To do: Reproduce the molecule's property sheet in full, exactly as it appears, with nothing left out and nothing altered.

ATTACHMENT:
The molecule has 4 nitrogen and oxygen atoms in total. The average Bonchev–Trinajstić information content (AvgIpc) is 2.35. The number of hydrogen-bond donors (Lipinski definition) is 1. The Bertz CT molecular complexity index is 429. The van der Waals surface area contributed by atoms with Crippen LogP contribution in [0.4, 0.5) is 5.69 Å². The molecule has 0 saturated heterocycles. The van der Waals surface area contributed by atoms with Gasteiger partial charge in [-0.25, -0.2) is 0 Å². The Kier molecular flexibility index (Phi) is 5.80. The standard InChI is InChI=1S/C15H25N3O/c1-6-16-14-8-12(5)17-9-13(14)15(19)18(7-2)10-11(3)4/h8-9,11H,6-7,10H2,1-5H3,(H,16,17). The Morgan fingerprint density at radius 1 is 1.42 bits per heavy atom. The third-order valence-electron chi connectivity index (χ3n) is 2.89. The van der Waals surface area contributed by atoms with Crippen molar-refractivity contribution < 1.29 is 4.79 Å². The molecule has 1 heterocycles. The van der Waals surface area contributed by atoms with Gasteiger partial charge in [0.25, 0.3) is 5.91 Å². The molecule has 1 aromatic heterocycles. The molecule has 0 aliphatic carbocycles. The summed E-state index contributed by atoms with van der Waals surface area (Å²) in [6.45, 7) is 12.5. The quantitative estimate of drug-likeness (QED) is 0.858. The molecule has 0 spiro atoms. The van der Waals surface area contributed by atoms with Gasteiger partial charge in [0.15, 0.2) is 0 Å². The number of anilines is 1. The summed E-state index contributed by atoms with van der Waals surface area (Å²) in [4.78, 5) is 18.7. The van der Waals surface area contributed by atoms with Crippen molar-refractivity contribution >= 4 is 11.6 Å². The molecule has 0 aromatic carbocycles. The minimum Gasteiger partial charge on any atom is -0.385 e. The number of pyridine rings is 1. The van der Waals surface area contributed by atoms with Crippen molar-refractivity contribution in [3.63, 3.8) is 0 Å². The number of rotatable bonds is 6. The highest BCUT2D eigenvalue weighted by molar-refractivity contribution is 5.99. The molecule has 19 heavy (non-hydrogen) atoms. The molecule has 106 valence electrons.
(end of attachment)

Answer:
The molecule has 4 nitrogen and oxygen atoms in total. The average Bonchev–Trinajstić information content (AvgIpc) is 2.35. The number of hydrogen-bond donors (Lipinski definition) is 1. The Bertz CT molecular complexity index is 429. The van der Waals surface area contributed by atoms with Crippen LogP contribution in [0.4, 0.5) is 5.69 Å². The molecule has 0 saturated heterocycles. The van der Waals surface area contributed by atoms with Gasteiger partial charge in [-0.25, -0.2) is 0 Å². The Kier molecular flexibility index (Phi) is 5.80. The standard InChI is InChI=1S/C15H25N3O/c1-6-16-14-8-12(5)17-9-13(14)15(19)18(7-2)10-11(3)4/h8-9,11H,6-7,10H2,1-5H3,(H,16,17). The Morgan fingerprint density at radius 1 is 1.42 bits per heavy atom. The third-order valence-electron chi connectivity index (χ3n) is 2.89. The van der Waals surface area contributed by atoms with Crippen molar-refractivity contribution < 1.29 is 4.79 Å². The molecule has 1 heterocycles. The van der Waals surface area contributed by atoms with Gasteiger partial charge in [0.25, 0.3) is 5.91 Å². The molecule has 1 aromatic heterocycles. The molecule has 0 aliphatic carbocycles. The summed E-state index contributed by atoms with van der Waals surface area (Å²) in [6.45, 7) is 12.5. The quantitative estimate of drug-likeness (QED) is 0.858. The molecule has 0 spiro atoms. The van der Waals surface area contributed by atoms with Gasteiger partial charge in [0.15, 0.2) is 0 Å². The number of anilines is 1. The summed E-state index contributed by atoms with van der Waals surface area (Å²) in [4.78, 5) is 18.7. The van der Waals surface area contributed by atoms with Crippen molar-refractivity contribution >= 4 is 11.6 Å². The molecule has 0 aromatic carbocycles. The minimum Gasteiger partial charge on any atom is -0.385 e. The number of pyridine rings is 1. The van der Waals surface area contributed by atoms with Crippen molar-refractivity contribution in [3.63, 3.8) is 0 Å². The number of rotatable bonds is 6. The highest BCUT2D eigenvalue weighted by molar-refractivity contribution is 5.99. The molecule has 19 heavy (non-hydrogen) atoms. The molecule has 106 valence electrons.